We might ask, however, whether it is more than a coincidence that the rejection of “bourgeois revolution” happened at exactly the same moment that leftists across the political spectrum excised the term “bourgeois” from their vocabularies. At the end of Davidson’s essay, he suggests that there may well have been such a convergence. “I suspect,” Davidson writes, “an increasing unwillingness to credit historical capitalism, and by extension, the bourgeoisie, with any positive contribution to human development.” (Davidson 2, 47). Davidson reads the temperature of the current moment correctly. In light of this growing consensus regarding the historical uselessness of the bourgeoisie within contemporary anti-capitalist thought, it is surprising–if not occasionally shocking–to recall that such a perspective runs against the grain of most left-wing thinking for most of the 20th century. “Bourgeois revolution” was the banner under which left-wing confidence in the historical usefulness of the bourgeoisie flew.
Against the current agreement on the irrelevance of “bourgeois revolution,” Davidson argues that the concept remains useful for Marxist historians. He reminds us that the idea of “bourgeois revolution” once gave leftists hope that revolutions do, in fact, sometimes happen. It also underlined the hypocrisy of bourgeois hysteria regarding left-wing revolutionary desires: “it allows us to expose the hypocrisy of a bourgeoisie which itself came to power by revolutionary means, but which now seeks to deny the same means to the working class” .
While Davidson wishes to preserve a certain rendering of “bourgeois revolution,” he concedes the point that the historical experience most commonly denoted by the term never, in fact, took place. The bourgeoisie who were allegedly the agents of revolution were not a dynamic, “rising” bloc; they were often indistinguishable from their putative enemies, the aristocratic representatives of the old feudal order; they did not act as leaders or instigators of revolutionary violence; and they often failed to seize the reins of power in the aftermath of uprisings .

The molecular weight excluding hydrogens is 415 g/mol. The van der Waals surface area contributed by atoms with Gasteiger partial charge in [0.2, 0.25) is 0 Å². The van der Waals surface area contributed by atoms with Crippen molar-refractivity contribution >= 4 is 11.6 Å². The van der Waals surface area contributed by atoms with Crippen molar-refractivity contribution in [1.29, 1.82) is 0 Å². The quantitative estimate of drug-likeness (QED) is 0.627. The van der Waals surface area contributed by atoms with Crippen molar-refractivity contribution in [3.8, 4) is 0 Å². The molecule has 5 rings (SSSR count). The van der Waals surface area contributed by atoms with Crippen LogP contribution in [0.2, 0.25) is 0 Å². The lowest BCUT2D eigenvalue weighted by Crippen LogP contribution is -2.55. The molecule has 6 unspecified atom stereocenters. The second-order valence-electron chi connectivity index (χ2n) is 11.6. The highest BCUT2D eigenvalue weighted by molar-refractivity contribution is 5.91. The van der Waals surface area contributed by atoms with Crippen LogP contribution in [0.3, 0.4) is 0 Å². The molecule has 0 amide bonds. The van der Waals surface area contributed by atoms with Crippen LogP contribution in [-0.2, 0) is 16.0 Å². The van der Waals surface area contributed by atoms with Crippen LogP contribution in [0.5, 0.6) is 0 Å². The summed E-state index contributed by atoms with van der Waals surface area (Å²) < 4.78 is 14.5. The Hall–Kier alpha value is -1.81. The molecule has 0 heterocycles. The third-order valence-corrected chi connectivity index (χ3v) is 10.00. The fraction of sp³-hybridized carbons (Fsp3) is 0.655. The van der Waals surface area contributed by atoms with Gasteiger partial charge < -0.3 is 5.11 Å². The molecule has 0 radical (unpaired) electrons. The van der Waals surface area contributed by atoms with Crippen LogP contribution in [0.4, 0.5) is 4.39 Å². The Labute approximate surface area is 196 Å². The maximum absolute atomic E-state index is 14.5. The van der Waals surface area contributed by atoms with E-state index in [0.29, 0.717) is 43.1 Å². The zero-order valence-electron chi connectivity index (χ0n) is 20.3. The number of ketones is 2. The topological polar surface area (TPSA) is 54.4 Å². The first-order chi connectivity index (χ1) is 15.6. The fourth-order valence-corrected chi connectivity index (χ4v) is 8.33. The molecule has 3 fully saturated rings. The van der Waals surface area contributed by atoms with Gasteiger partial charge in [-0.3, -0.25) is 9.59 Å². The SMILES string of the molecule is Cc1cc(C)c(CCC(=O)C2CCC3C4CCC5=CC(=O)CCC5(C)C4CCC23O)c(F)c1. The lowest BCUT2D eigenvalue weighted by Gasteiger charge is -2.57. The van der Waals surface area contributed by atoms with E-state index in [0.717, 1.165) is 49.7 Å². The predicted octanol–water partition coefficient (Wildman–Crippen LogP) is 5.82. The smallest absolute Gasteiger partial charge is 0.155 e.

Critiques of “bourgeois revolution” have taken a variety of forms. One school, associated with the European historian Arno Mayer, insists that the landed ruling classes (the folks supposedly displaced by “bourgeois revolutions”) remained in power until the mid-20th century (in some cases, as in Spain and Portugal, until the mid-1970s). Another school has taken issue with “event”-focused history more generally, looking at long, sometimes glacially paced, processes of development as the real story of historical development. A third school, linked with Immanuel Wallerstein and “Capitalist World Systems” theory, denies that capitalism needed ever pass through the turnstiles of “bourgeois revolutions” in the first place. After all, capitalism got going well before the first “bourgeois revolution” (either the rise of anti-Spanish forces in the Dutch Republic in the late 16th century, or the English Revolution of 1640), and a vigorous world commodity trade began under the auspices of decidedly pre-bourgeois forces. Finally, a fourth school, linked to the revisions of Robert Brenner, questions whether, logically speaking, the theory of “bourgeois revolution” makes any sense, since it presupposes, rather than explains, the development of an autonomous and militant bourgeoisie. Brenner and his allies point also to the awkward fact that the clearest example of the “bourgeois revolution,” its ideal type, was the French Revolution, and that was not really a “bourgeois revolution” at all. Most damningly, once the dust settled, post-Napoleonic France still wasn’t a capitalist state, and wouldn’t become one for decades .